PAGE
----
The backplate might split opinions. Rather than using an aluminum backplate, the RTX 306 Ti Gaming X Trio has a composite graphene backplate. One, it's quite thicker than your standard aluminum backplate, yet it still feels like plastic, something you probably don't expect on a premium graphics card.
That said, it does appear to conduct heat better than a plastic average, but it would be inaccurate to say it outperforms a regular aluminum backplate. Nevertheless, backplates are there mainly for structural support rather than optimal cooling. Plus, the rear end of the backplate includes a couple of slits to allow direct airflow through the heatsink.
The side of the card is fairly open, meaning the (evidently) stocky fin array protrudes. There's a lot of room for emitting hot air, which comes in handy for cooling. In addition, there's an anti-sag brace close to the I/O bracket that also helps cool the power delivery system.
Speaking of video outputs, this card comes with the NVIDIA reference three DisplayPorts 1.4a connections and one HDMI 2.1 output. That means it can support as many as four simultaneous displays at a max resolution of 7680x4320, or 8K. The bracket looks nickel-plated, perhaps to better withstand the elements, with a solid amount of perforation.
The MSI Gaming X Trio GeForce RTX 3060 Ti is fed by dual 8-pin power connectors. On the surface, this might sound overkill. However, this card lauds a 240W TGP that's just a little above the combined power, 225W, that the PCIe slot and one 8-pin PCIe power connector can deliver within spec. If anything, 8-pins probably look better than the previous 6-pins.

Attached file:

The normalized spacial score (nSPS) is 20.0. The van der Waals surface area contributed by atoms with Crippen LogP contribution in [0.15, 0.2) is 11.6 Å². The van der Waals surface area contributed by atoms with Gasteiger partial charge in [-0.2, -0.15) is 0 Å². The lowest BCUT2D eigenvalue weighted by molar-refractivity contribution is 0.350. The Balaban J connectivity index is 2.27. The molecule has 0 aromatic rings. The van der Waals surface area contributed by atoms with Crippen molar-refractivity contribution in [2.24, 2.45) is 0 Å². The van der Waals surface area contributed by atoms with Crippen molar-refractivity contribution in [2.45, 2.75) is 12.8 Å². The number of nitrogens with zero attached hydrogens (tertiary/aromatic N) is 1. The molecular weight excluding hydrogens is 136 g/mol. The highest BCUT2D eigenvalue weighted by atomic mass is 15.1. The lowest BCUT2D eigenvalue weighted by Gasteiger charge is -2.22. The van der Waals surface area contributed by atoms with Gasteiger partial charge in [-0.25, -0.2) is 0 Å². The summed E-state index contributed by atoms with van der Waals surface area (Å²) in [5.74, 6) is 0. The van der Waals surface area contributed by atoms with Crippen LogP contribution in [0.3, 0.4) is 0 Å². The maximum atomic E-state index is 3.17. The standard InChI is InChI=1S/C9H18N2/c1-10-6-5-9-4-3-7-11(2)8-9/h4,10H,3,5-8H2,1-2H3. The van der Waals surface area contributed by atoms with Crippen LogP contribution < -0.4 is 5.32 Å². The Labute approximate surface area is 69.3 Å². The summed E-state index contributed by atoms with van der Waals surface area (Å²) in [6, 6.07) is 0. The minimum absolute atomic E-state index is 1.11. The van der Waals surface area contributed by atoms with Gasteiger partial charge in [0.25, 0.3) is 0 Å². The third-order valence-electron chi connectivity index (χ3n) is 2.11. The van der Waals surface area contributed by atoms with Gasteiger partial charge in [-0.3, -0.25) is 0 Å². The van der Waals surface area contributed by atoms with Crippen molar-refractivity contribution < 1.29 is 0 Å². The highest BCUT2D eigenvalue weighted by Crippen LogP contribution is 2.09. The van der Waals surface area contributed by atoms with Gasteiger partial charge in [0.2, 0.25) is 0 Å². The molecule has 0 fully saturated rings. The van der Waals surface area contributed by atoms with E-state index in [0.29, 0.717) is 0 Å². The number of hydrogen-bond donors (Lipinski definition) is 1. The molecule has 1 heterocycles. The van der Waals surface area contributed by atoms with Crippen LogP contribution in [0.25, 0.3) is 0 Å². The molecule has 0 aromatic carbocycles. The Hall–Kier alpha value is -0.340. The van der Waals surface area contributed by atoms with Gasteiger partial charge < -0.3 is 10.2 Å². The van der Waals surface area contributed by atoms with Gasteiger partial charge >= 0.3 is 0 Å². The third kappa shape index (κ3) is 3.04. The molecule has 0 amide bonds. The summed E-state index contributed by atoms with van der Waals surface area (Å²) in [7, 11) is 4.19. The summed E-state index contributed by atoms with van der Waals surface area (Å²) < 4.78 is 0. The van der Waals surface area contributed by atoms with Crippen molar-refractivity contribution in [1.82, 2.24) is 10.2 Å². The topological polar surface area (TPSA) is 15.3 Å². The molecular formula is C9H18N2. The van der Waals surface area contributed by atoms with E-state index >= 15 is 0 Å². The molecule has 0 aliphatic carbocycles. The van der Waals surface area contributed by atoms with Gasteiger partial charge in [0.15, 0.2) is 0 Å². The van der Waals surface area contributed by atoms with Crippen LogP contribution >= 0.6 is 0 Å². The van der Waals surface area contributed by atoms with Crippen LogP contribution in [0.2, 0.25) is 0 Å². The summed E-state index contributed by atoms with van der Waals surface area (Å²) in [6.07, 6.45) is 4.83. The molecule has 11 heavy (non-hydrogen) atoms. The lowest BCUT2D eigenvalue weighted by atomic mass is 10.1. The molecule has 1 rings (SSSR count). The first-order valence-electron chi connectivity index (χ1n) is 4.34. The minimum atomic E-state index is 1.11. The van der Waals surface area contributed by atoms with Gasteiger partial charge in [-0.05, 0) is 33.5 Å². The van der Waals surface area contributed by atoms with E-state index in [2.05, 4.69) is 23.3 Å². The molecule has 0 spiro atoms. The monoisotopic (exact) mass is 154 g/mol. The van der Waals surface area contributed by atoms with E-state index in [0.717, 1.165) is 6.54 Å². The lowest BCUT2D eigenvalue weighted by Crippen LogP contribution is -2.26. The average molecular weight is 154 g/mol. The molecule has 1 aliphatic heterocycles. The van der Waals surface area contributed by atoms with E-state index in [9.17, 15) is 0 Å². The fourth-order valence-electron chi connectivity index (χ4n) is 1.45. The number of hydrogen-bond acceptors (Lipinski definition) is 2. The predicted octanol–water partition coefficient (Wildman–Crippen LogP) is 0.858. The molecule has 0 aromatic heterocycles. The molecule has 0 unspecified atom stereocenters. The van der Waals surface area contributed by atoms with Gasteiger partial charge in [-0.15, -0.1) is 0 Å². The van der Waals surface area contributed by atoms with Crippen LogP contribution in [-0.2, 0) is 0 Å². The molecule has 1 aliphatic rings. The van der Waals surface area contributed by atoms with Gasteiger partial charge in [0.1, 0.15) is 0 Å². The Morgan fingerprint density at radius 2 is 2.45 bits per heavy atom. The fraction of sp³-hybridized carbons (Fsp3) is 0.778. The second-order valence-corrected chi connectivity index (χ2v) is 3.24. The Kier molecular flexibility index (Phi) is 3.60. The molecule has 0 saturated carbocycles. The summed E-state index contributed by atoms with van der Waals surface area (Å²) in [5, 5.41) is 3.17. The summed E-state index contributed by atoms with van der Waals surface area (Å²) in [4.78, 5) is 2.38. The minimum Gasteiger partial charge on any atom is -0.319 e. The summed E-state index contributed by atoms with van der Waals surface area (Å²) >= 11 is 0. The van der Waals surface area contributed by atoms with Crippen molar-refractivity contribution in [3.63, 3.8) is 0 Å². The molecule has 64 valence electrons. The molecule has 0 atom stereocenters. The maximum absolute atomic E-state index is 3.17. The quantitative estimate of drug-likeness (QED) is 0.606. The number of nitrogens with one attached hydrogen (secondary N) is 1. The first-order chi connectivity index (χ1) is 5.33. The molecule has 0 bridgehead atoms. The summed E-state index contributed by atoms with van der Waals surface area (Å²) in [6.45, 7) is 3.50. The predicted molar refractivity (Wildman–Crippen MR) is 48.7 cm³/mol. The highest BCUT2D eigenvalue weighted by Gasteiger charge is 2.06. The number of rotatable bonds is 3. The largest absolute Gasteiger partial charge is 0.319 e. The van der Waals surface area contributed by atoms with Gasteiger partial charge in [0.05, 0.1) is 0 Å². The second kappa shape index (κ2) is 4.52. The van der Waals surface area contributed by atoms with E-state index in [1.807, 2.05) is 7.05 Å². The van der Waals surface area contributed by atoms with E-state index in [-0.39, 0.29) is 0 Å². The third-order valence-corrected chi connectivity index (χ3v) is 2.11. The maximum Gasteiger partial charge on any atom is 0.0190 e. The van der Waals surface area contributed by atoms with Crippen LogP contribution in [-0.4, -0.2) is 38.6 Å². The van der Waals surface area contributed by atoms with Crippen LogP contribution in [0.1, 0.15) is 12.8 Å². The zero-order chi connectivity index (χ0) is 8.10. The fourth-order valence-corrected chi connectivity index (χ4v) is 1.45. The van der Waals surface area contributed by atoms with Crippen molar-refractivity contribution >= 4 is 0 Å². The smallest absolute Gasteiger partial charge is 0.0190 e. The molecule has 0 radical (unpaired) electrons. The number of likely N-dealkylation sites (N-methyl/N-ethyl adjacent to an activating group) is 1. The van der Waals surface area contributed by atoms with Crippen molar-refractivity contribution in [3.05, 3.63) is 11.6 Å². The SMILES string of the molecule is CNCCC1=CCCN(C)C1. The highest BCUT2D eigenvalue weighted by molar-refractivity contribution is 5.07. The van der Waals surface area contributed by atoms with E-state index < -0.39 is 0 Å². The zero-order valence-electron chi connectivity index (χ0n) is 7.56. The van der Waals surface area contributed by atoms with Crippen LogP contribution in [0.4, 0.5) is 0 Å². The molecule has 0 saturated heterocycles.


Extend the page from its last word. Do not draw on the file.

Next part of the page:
The RTX 306 Ti Gaming X Trio features the same Trio FROZR 2 cooling system that cuts across the other graphics cards in the lineup. The system includes three Torx 4.0 fans that use MSI's new combined blade system that offers more static pressure and pushes more air between the fins.
The 2.5 slot houses a long and wide heatsink for extra cooling capacity without the extra noise. The heatsink has uniquely waved fins designed to disrupt airflow, hence reducing noise, and two, to dissipate more heat. The surfaces that come into contact with components that generate heat are also custom-designed to increase maximum contact area for improved thermal transfer.
This card is built on Nvidia's latest generation of Ampere Architecture. Buying into this rapidly evolving technology sets you up for a number of benefits. For instance, dedicated cores for ray tracing, as well as AI, pave the way to real-time in-game ray acting and other features such as Nvidia Broadcast.
Similarly, RTX GPUs can employ Deep Learning Super Sampling to scale up games to higher resolutions intelligently. This is turning out to be a decisive feature as it lets hardcore gamers play at higher resolutions with just a few small performance and visual snags. That means, with DLSS, you can play ray traced games at 1440p ultra settings with this graphics card.